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163 Outcomes of a nationwide cardiac screening programme in young individuals
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  1. Hamish MacLachlan1,
  2. Raghav Bhatia2,
  3. Harshil Dhutia2,
  4. Nikhil Chatrath2,
  5. Sarandeep Marwaha3,
  6. Henry Roth2,
  7. Chris Miles3,
  8. Joyee Basu2,
  9. Gherardo Finocchiaro2,
  10. Aneil Molhotra4,
  11. Elijah Behr3,
  12. Maria Teresa Tome Esteban3,
  13. Sanjay Sharma3,
  14. Michael Papadakis3
  1. 1St Georges University, London, Cranmer Terrace, London, LND SW17 0RE, United Kingdom
  2. 2St.George’s University of London
  3. 3St. George’s, University of London and St. George’s University Hospitals NHS Foundation Trust
  4. 4Division of Cardiovascular Sciences, University of Manchester

Abstract

Background There is limited information on the impact of screening for conditions associated with sudden cardiac arrest (SCA) and sudden cardiac death (SCD) in young individuals, outside the context of elite sport. We sought to determine the diagnostic yield of cardiac screening in young individuals and the incidence of SCA and SCD amongst individuals who underwent cardiac screening.

Methods From 2007 through 2018, 104,369 consecutive individuals, aged 14 to 35 years, underwent voluntary cardiac screening (62% were male, 91% were non-athletes). Initial evaluation consisted of a health questionnaire (HQ), electrocardiogram (ECG) and clinical consultation. Selective on-site echocardiography was available at the discretion of the consulting physician. Clinical outcomes were sourced from the Office for National Statistics-Hospital-Episode-Statistics database and an online HQ.

Results During screening 280 (0.27%) individuals were found to have a cardiac condition associated with SCA/SCD and 115 received potentially life-saving treatments. A further 166 (0.16%) with congenital or valvular abnormalities were identified. During a mean follow-up of 6.2 ± 2.5 years, an additional 86 individuals, considered to have normal screening, were found to have a cardiac condition associated with SCA/SCD. After screening there were 86 deaths. Cardiac disorders accounted for 20 deaths (23%), all of which were sudden. In addition, 15 individuals survived a SCA. Primary electrical disorders accounted for 21 (60%) of the 35 cases of SCA/SCD, followed by cardiomyopathies (n=6), and congenital or acquired coronary artery disease (n=5). On the basis of a total of 626,550 person-years (PY), the combined incidence of SCA/SCD was 1:17,901 PY (5.6 per 100,000 PY). Males were at 3.5-fold higher risk than females (1:12,488 PY vs 1:44,067 PY, p < 0.01). For prevention of SCA/SCD the programme’s sensitivity was 19.4% with a specificity of 97.5%. For identifying conditions associated with SCD, the programme’s sensitivity was 76.5% with a specificity was 97.8%.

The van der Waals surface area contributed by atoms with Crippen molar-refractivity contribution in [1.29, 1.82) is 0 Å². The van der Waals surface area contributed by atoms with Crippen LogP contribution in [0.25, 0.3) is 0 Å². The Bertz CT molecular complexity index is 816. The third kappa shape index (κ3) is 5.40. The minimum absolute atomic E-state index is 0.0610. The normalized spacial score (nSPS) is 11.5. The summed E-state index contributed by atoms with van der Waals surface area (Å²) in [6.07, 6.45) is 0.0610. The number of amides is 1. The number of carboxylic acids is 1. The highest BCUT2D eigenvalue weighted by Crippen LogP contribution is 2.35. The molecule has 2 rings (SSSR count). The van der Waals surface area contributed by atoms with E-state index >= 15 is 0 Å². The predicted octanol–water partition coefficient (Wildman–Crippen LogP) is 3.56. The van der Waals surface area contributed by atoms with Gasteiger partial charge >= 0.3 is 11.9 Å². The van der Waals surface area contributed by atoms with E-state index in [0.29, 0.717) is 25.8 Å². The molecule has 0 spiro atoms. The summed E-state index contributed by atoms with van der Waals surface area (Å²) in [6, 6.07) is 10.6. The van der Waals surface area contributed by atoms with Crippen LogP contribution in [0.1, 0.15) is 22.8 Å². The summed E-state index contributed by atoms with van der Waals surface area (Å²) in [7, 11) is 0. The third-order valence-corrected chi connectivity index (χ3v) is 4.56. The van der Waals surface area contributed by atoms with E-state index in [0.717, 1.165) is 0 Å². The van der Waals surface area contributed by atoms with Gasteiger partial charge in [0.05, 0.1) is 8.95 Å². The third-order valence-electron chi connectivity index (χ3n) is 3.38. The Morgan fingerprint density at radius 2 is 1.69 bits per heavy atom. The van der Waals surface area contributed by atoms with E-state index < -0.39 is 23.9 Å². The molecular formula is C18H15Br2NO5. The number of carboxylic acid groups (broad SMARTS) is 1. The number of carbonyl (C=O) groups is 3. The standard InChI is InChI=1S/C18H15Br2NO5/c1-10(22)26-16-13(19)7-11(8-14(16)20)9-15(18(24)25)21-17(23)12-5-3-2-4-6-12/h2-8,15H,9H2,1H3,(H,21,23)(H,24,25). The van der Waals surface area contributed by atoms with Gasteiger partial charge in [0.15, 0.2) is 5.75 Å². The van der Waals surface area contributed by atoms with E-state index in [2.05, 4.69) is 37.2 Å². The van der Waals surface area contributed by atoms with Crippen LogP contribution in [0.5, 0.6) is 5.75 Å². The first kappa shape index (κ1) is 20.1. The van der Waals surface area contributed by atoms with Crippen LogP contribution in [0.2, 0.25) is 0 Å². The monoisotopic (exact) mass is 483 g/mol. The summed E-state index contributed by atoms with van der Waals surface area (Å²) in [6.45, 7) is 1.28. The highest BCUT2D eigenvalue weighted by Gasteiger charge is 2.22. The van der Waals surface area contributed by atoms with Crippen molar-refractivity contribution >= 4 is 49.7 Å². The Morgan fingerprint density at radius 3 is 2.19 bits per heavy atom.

Abstract 163 Figure 1

Outcomes in the cardiac screening programme. SCA: sudden cardiac arrest; SCD: sudden cardiac death; ICD: implantable cardioverter defibrillator

Abstract 163 Figure 2

Causes of sudden cardiac arrest and sudden cardiac death among 104,369 screened young individuals. Arrhythmogenic cardiomyopathy; CAA: Coronary artery anomaly; CPVT: catecholaminergic polymorphic ventricular tachycardia; DCM: Dilated cardiomyopathy; ERS: Early repolarisation syndrome; IVF: idiopathic ventricular fibrillation; MI: myocardial infarction; SADS: Sudden arrhythmic death syndrome; SCA: sudden cardiac arrest; SCD: sudden cardiac death; WPW: Wolff-Parkinson-White Syndrome

Abstract 163 Table 1

Summary of conditions associated with sudden cardiac death. ECG = electrocardiogram, HQ = Health questionnaire, TTE = Transthoracic echocardiogram (selective test), * Significantly younger than equivalent group which were detected at screening (p <0.05).

Abstract 163 Table 2

Characteristics of the 35 individuals who experienced sudden cardiac death or sudden cardiac arrest. CPVT: catecholaminergic polymorphic ventricular tachycardia; ECG: electrocardiogram; HQ: Health Questionnaire; LV: left ventricle; RV: right ventricle; SCA: sudden cardiac arrest; SCD: sudden cardiac death; TWI: T wave inversion; VF: ventricular fibrillation; Wolff-Parkinson-White pattern.

Conclusion Diseases that are associated with SCD were identified in 0.27% of young individuals who underwent cardiac screening. A further 86 (0.08%) conditions were identified after screening. The incidence of SCA and SCD was 5.6 per 100,000 person-years, which is considerable higher than previous estimates in the general population. Most of these events were due to confirmed or presumed primary electrical disorders that had not been detected on screening.

Conflict of Interest None

  • incidence
  • screening
  • sudden cardiac death

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